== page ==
TEFILLIN / Phylacteries

TEFILLIN / PHYLACTERIES

Anyone who does not know the meaning of these ritual items and has seen an observant Jew wearing tefillin when he prays – a small black box strapped to his forehead and shiny black leather straps wound around his arm – might well be perplexed as to what on earth they are.

1476257_630840350287944_1339551797_n

In an article published on the Shorashim Shop website –  site of the well known and happily frequented shop off the Hurvah Square in the Jewish Quarter of the Old City in Jerusalem, run by brothers Dov and Moshe Kempinski – Rabbi Chanan Morrison  [Gold from the Land of Israel ]* offers a meaningful description of tefillin and makes an interesting connection with the Exodus from Egypt.

THE EXODUS AND TEFILLIN

The Torah commands us to commemorate the Exodus from Egypt by wearing tefillin (phylacteries) on the arm and head. “These words will be for a sign on your arm and a reminder between your eyes, so that God’s Torah will be in your mouth; for God brought you out of Egypt with a strong arm.” (Ex. 13:9)

What is the connection between tefillin and the Exodus? How does wearing tefillin ensure that the Torah will be ‘in our mouths’? 

292684_10151000218879815_708489814_13167873_508873279_n

An Outstretched Arm

Superficially, the redemption from Egypt was a one-time historical event, forging a potent memory in the collective consciousness of the Jewish people and all of humanity. But if we listen carefully to our inner soul [our spirit], we will recognize that the Exodus is truly a continuous, ongoing act. The Divine miracles and signs that took place in Egypt launched the continual revelation of the hand of God, openly and publicly, on the stage of world history.

Before wrapping tefillin on the arm, we reflect that this mitzvah commemorates God’s “zero’a netuya,” His “outstretched arm” with which the Israelites were extracted from Egypt. What does this metaphor mean? The word ‘arm’ (zero’a) comes from the root zera, meaning ‘seed.’ The Divine redemption of Israel in Egypt was a holy seed, planted at that point in time. That wondrous event initiated the dissemination of its message, unhindered and uninterrupted, over the generations. As we bind the tefillin to our arms, we are reminded of God’s “outstretched arm,” …that continually develops and perfects the world, until it elevates its treasures of life to the pinnacle of Divine fulfillment.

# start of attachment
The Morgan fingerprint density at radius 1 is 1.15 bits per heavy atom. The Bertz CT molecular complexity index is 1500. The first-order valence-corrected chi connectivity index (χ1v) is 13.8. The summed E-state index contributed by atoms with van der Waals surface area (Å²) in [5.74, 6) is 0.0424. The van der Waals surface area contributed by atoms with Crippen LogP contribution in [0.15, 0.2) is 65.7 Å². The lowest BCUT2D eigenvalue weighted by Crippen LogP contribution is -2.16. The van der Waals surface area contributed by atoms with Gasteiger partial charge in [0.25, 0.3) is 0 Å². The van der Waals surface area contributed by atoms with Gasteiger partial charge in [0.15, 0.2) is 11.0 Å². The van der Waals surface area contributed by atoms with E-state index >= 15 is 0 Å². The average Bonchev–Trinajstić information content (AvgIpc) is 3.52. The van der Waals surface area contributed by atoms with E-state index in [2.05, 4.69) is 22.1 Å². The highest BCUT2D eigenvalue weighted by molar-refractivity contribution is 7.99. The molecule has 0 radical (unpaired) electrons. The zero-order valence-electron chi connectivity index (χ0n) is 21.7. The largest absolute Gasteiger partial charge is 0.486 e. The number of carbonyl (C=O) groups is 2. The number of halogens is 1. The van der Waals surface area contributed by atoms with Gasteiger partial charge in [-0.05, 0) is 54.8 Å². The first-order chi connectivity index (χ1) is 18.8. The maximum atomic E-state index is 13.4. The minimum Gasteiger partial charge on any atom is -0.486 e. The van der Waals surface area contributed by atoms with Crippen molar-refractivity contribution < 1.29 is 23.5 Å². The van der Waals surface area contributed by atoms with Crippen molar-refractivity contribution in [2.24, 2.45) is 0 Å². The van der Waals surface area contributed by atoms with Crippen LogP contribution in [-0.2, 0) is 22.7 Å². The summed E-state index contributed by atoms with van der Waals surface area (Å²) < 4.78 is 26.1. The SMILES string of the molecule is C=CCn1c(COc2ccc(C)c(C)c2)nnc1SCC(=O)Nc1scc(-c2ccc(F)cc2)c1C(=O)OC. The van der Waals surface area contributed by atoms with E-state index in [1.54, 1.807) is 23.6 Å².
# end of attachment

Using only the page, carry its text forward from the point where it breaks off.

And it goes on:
A Strong Arm

The Torah uses a second metaphor to describe the Exodus – the “yad chazakah,” God’s “strong arm.” This phrase indicates a second, deeper connection between the mitzvah of tefillin and the Exodus. The liberation from Egyptian bondage served to combat the debasement of life, which threatened to drown humanity in the depths of its crassness and vulgarity. Since the materialistic side of life is so compelling, it was necessary for God to reveal a “strong arm” to overcome man’s base nature, and allow the light of our inner holiness to shine from within.  The holy act of fastening the tefillin to the arm and head helps us transform the coarse and profane aspects of life into godly strength and vitality,revealing an inner life beautiful in its holiness. To triumph over humanity’s coarseness, then at its peak in the contaminated culture of Egypt, required God’s “strong arm.”

A Strong Mind

Tefillin Box

 

We similarly need to make a strong effort so that the Torah will remain in our minds and hearts. Tefillin are called a ‘sign’ and a ‘reminder,’ for they evoke the wondrous signs and powerful miracles of our release from Egyptian slavery. We must engrave the legacy of those miracles on all aspects of life: deed, emotion, and thought.

Thus we bind these memories to our hand, heart, and mind, and transform our coarse nature to a holy one. Then the Torah will naturally be “in your mouth,” in the thoughts and reflections of the heart. Through this powerful mitzvah, engaging both the arm (our actions) and the eye (our outlook and thoughts), we continue the Divine process that God initiated in Egypt with a “strong arm.”

~Keren Hannah Pryor

* Gold from the Land of Israel, pp. 118-120. Compiled and inspired by Olat Re’iyah, the writings of Rav Avraham Yitzchak HaCohen Kook, well loved first Chief Rabbi of pre-state Eretz Yisrael.

Leave a Reply